The first product entry to the Showcase is free, with additional entries costing just $75 each when submitted before Friday, October 11, and $150 each thereafter. There’s no limit to how many products a company can display, and even if your company doesn’t have a new product, you can enter one or more featured products as well.

“Those might be your bestsellers or products that are especially attractive for buyers,” Gattuso explained. “Tracking our buyers each year, we’ve found that such products are just as popular as new items, so there’s really no excuse not to enter at least one product for buyers to see.”

Moreover, the Showcase has long-term advantages, since every product is photographed and featured in SEMA publications later and made available to media year-round via the SEMA Show website. The high-quality images are also available for use in your own company media and advertising. For additional entry information and display guidelines, go to

Show floor
Buyers don’t spend money on the Show floor. They spend time. Make it count with a quick, memorable pitch about your company and what your products can do for them and end users.

4. Review Your Booth Layout

The few remaining weeks before the SEMA Show are also a good time to review your booth plan.

“The Show floor can become a confusion of people, so preparation is essential,” Gattuso said. “I always recommend prototyping your booth beforehand at your place of business. At a minimum, map everything out with masking tape on the floor. Make sure that everyone and everything in your booth has a specific reason to be there, and rehearse who will stand where and what they will do. Statistically, booth dimensions don’t correlate to sales. Properly utilized, smaller spaces are just as effective as larger ones.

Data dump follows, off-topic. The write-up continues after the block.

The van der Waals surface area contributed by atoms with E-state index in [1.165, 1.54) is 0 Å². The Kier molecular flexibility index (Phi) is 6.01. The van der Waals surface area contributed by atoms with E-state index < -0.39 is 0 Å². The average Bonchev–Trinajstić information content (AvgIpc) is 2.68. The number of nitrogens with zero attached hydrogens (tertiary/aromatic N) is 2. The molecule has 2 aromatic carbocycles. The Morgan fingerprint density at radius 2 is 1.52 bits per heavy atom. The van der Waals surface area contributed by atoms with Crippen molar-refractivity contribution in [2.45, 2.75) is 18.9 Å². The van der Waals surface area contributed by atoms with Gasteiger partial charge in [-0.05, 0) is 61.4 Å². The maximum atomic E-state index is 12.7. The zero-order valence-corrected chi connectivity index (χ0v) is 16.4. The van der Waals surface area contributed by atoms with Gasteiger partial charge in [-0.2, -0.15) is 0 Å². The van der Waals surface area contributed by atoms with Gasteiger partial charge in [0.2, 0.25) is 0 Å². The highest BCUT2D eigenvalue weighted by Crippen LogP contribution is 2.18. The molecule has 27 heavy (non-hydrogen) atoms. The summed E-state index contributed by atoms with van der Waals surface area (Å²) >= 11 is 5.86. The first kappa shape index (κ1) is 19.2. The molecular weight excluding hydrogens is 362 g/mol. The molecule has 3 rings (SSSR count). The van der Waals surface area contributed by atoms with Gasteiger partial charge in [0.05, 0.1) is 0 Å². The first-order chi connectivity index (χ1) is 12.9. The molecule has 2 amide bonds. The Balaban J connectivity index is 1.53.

“Look at everything through a buyer’s eyes. The keyword is ‘discoverability.’ We know that 80% of buyers are drawn to a product display. Show vehicles, demonstrations and well-known industry personalities are also attention-grabbers. Even if you make 100 different items, the best strategy is to build your booth around just one centerpiece product, or at most a few bestsellers. Whatever’s on display should serve as a conversation starter to then expand on everything else you do. The point is to set up your booth so that someone immediately sees and gets it. That’s how you catch them during a one-minute stop-and-stare. It gives them that nudge to come talk to you.”

Key Exhibitor Resources at a Glance

Exhibitor Services Manual (ESM)

New Products Showcase

SEMA Show Online Media Center

During the Show

  • Exhibitors’ Show Floor Managers are issued on-site.